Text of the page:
Wednesday, January 17, 2007

Not Enough Cows

December 20, 2006. Lake Natron, Tanzania.

“Do you have brothers and sisters Thomas?”

“Yes, forty-six.”

Huh? I wonder if Thomas has misunderstood my question until he adds, “My father has five wives.”

Thomas is Maasai, from the Lake Natron area. We have hired him to guide us on a hike through the hills above the lake to a river gorge and waterfall. We pass many bomas, or Maasai homes; round huts made of mud and cow dung, surrounded by thorn branch fences. Men and boys tend herds of cows and goats, women build the bomas, fetch water and wood, and bend over cooking fires. Children come running to us, first bowing their heads respectfully to Thomas and to us to be greeted by a touch on top of their heads, before they giggle and chatter. Some of the older ones try to sell us their beaded jewelry, but our wrists and ankles are already adorned with Maasai beads we bought in the village yesterday.

Hiking up the gorge, Thomas offers us his hand as he skillfully leads us up the steep sides and back down to ford the river several times. B is hesitant at first, (What, you never held hands with a Maasai tribesman before?) but as the gorge narrows and the river deepens he clutches on as tightly as I do. Finally we reach the waterfall.
It is cool and clear, coming from 600 metres above us on the great Rift Valley escarpment, and we allow it to thunder down on us, washing away the dust and sweat of the hot hike. Heaven!

On the way back to our tented camp, Thomas points out his boma in the distance. "How many wives do you have?" asks B.

"Only one."

"Would you like to have more?"

Thomas smiles enigmatically. "I think only one. Wives are expensive, you have to have a large herd of cattle to support many wives."

We pass a large boma with a crowd of children waving at us, and Thomas informs us that the man living there has 12 wives. "Twelve? Cool!" says B.

Perhaps Thomas catches something hopeful in B's voice, because he asks him, "Do you own many cows?"

Forget it Sweetie, there are not enough cows in the universe.

Maasai woman

Mount Ol Donyo Lengai, sacred to the Maasai, towers over Lake Natron. I climbed it, but did not make the summit. Too steep!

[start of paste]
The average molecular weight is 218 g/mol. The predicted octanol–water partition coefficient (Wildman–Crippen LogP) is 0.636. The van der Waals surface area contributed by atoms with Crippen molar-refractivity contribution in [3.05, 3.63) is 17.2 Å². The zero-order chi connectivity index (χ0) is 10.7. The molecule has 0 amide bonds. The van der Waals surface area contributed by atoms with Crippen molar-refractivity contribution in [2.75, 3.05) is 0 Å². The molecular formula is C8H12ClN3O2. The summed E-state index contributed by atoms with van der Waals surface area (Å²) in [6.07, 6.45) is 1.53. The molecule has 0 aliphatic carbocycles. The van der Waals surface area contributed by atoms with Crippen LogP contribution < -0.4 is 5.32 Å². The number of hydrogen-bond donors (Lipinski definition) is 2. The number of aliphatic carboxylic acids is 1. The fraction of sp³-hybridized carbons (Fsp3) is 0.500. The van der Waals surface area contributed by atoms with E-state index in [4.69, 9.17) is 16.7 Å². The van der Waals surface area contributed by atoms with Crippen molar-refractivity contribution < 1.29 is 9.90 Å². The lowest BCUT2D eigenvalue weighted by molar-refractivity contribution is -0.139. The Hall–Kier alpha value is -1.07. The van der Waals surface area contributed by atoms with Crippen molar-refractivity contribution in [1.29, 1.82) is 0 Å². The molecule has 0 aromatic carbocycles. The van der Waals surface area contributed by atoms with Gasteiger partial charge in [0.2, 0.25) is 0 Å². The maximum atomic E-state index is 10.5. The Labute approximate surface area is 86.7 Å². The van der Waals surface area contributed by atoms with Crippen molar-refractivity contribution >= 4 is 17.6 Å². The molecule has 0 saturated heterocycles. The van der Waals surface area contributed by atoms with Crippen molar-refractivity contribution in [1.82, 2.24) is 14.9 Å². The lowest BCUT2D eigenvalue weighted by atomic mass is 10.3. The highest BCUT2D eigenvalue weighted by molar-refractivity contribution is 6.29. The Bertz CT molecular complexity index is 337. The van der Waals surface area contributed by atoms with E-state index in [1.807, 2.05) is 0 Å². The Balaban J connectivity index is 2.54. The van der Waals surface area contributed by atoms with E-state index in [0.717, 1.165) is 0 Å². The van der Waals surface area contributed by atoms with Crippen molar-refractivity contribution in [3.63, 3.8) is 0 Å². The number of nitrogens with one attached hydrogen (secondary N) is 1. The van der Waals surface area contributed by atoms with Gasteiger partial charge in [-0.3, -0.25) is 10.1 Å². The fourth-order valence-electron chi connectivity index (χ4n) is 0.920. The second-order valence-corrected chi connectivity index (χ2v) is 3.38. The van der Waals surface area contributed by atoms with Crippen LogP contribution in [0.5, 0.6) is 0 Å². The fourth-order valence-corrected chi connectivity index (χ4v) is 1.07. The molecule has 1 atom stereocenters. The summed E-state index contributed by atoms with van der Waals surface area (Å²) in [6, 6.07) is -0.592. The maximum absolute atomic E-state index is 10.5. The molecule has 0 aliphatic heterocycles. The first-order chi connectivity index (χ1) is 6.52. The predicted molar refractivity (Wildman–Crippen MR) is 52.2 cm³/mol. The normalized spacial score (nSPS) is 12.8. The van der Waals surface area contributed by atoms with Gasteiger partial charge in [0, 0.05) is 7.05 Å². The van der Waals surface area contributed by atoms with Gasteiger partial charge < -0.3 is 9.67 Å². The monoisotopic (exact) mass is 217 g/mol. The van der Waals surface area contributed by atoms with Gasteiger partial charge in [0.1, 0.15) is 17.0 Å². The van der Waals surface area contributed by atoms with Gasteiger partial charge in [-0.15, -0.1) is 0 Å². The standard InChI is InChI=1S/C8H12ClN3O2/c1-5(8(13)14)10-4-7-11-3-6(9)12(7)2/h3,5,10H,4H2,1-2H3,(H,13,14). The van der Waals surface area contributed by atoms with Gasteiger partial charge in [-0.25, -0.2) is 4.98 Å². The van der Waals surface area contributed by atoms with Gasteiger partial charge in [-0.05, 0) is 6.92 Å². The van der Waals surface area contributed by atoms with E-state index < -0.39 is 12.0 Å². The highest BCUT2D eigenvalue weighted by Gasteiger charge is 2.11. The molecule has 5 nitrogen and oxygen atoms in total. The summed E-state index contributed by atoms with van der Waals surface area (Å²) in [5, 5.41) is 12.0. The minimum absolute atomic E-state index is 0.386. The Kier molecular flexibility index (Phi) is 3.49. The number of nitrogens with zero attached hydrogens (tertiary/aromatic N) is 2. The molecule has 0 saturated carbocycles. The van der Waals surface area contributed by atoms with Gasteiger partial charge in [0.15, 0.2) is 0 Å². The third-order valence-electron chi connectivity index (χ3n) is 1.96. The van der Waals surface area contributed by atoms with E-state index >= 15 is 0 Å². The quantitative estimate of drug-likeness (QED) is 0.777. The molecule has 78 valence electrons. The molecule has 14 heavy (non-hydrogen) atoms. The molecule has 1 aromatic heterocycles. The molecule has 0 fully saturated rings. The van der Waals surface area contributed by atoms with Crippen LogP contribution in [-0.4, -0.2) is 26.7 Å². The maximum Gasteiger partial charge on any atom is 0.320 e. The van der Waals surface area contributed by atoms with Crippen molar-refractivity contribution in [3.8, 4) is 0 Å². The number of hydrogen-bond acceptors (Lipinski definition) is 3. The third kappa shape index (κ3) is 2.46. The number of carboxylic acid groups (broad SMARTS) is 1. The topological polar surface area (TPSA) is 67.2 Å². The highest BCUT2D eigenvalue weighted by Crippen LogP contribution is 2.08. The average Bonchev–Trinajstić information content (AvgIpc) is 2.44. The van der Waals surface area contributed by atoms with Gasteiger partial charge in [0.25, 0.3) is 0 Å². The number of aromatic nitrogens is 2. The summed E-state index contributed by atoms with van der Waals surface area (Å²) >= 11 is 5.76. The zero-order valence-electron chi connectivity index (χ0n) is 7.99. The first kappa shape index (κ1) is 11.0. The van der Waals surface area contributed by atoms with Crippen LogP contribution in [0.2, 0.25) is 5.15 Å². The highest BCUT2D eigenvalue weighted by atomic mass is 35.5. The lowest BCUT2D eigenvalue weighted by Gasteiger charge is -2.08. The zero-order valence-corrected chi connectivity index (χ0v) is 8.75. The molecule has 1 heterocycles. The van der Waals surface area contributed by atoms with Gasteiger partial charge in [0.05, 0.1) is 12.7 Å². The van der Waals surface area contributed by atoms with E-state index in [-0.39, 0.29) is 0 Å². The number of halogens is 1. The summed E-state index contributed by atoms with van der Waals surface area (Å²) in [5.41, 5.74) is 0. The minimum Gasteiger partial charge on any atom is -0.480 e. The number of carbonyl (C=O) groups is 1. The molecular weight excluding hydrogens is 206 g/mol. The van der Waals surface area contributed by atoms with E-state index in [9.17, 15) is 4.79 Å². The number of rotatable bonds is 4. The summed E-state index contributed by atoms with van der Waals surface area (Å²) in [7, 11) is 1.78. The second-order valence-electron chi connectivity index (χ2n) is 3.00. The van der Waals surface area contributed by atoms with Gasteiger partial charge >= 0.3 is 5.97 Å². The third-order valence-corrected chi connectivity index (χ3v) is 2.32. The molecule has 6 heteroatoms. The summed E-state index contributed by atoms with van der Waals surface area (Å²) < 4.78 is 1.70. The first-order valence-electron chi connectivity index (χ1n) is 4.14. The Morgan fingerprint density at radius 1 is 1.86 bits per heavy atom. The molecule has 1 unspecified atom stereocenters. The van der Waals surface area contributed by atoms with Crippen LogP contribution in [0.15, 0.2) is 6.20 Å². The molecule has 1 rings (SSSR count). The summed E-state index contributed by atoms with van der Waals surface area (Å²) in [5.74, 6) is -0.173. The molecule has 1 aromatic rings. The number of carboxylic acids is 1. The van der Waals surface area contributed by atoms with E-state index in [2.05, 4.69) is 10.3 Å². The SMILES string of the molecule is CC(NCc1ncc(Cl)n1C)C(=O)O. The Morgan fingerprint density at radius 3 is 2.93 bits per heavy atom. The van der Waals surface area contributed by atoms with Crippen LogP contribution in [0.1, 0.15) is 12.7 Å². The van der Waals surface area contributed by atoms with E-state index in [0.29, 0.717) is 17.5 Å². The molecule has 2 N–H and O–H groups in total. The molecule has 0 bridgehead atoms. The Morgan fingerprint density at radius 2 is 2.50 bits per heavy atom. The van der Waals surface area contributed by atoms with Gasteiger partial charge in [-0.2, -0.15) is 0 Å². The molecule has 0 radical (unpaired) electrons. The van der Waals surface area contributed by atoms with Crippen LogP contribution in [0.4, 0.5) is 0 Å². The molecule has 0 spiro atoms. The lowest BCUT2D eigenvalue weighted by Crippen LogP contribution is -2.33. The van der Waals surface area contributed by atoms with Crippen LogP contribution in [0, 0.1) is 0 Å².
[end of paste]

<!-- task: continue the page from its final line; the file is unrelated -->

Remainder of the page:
Lake Natron Flamingos at dawn.


Diana said...

Fascinating, hilarious, beautiful, mind-bending.

So, what's the ratio of wives to cows? Does the quality of cow come into play or is it sheer quantity?

Just so I know. We've got lots of dairy cows out here, although we own not a single one.

Forewarned is forearmed.

Voyager said...

Well Diana, judging by the scrawny little cows we saw, I think your fat mid-west dairy cows would support many wives! They would have to be tough though, the Maasai pierce their cow's jugular vein to fill a gourd with blood, then milk the poor animal into the same gourd to make a "protein shake". Yum.

Julia Buckley said...

Wow. Sounds like you're having an amazing time.

Gorgeous pics.

I'm so glad I found your blog, I'll visit again soon, if I may.

Voyager said...

Hi Julia, welcome. I am so glad you dropped in, because I found your very funny blog as a result. (I left a comment, & I'll be back there!)
Unfortunately the trip to Africa is over, and it's back to paying the bills, slogging to the office, and cleaning the toilet. Glamour.
But every voyage is one of discovery, mostly of oneself, and writing about it is like unwrapping the discoveries. And if someone else enjoys the story: bonus!

Anonymous said...

What an absolutely amazing thing it is to have had a trip such as this. Your photos are just beautiful -- all of them.

Anonymous said...

Having just scrolled down your page, I see there are so many entries that I'd like to print and read when I get home from work.

indra said...

The pictures are great. I like the bit about the hand-holding, too funny!

Voyager said...

Thanks for leaving the comments Leslie. It is a delight to know someone is enjoying reading the stories here. Besides my Mom.